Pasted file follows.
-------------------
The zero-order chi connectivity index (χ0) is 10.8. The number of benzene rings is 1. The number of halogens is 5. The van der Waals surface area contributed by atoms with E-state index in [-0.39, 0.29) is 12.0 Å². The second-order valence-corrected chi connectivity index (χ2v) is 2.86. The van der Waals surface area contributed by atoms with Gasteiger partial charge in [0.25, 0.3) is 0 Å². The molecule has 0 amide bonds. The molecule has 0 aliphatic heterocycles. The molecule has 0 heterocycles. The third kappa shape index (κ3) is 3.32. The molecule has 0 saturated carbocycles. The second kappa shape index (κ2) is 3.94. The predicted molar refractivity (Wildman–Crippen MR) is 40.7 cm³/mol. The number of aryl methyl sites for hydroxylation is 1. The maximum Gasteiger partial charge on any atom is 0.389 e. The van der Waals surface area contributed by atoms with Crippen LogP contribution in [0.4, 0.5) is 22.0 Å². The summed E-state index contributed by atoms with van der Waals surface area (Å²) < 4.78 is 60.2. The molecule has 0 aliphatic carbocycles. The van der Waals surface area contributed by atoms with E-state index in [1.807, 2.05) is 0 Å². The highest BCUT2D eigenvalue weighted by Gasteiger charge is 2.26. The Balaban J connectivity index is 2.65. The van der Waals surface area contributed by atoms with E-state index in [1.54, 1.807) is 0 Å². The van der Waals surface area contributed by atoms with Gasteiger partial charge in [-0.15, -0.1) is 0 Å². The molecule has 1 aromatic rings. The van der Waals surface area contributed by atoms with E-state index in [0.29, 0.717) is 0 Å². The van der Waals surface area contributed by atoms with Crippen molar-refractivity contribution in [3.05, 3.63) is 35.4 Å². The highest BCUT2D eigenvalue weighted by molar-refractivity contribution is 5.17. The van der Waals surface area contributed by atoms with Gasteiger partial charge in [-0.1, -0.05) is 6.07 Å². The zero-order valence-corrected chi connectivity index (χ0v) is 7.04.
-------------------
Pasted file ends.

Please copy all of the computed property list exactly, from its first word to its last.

The zero-order chi connectivity index (χ0) is 10.8. The number of benzene rings is 1. The number of halogens is 5. The van der Waals surface area contributed by atoms with E-state index in [-0.39, 0.29) is 12.0 Å². The second-order valence-corrected chi connectivity index (χ2v) is 2.86. The van der Waals surface area contributed by atoms with Gasteiger partial charge in [0.25, 0.3) is 0 Å². The molecule has 0 amide bonds. The molecule has 0 aliphatic heterocycles. The molecule has 0 heterocycles. The third kappa shape index (κ3) is 3.32. The molecule has 0 saturated carbocycles. The second kappa shape index (κ2) is 3.94. The predicted molar refractivity (Wildman–Crippen MR) is 40.7 cm³/mol. The number of aryl methyl sites for hydroxylation is 1. The maximum Gasteiger partial charge on any atom is 0.389 e. The van der Waals surface area contributed by atoms with Crippen LogP contribution in [0.4, 0.5) is 22.0 Å². The summed E-state index contributed by atoms with van der Waals surface area (Å²) < 4.78 is 60.2. The molecule has 0 aliphatic carbocycles. The van der Waals surface area contributed by atoms with E-state index in [1.807, 2.05) is 0 Å². The highest BCUT2D eigenvalue weighted by Gasteiger charge is 2.26. The Balaban J connectivity index is 2.65. The van der Waals surface area contributed by atoms with E-state index in [1.54, 1.807) is 0 Å². The van der Waals surface area contributed by atoms with Gasteiger partial charge in [-0.15, -0.1) is 0 Å². The molecule has 1 aromatic rings. The van der Waals surface area contributed by atoms with E-state index in [0.29, 0.717) is 0 Å². The van der Waals surface area contributed by atoms with Crippen molar-refractivity contribution in [3.05, 3.63) is 35.4 Å². The highest BCUT2D eigenvalue weighted by molar-refractivity contribution is 5.17. The van der Waals surface area contributed by atoms with Gasteiger partial charge in [-0.1, -0.05) is 6.07 Å². The zero-order valence-corrected chi connectivity index (χ0v) is 7.04.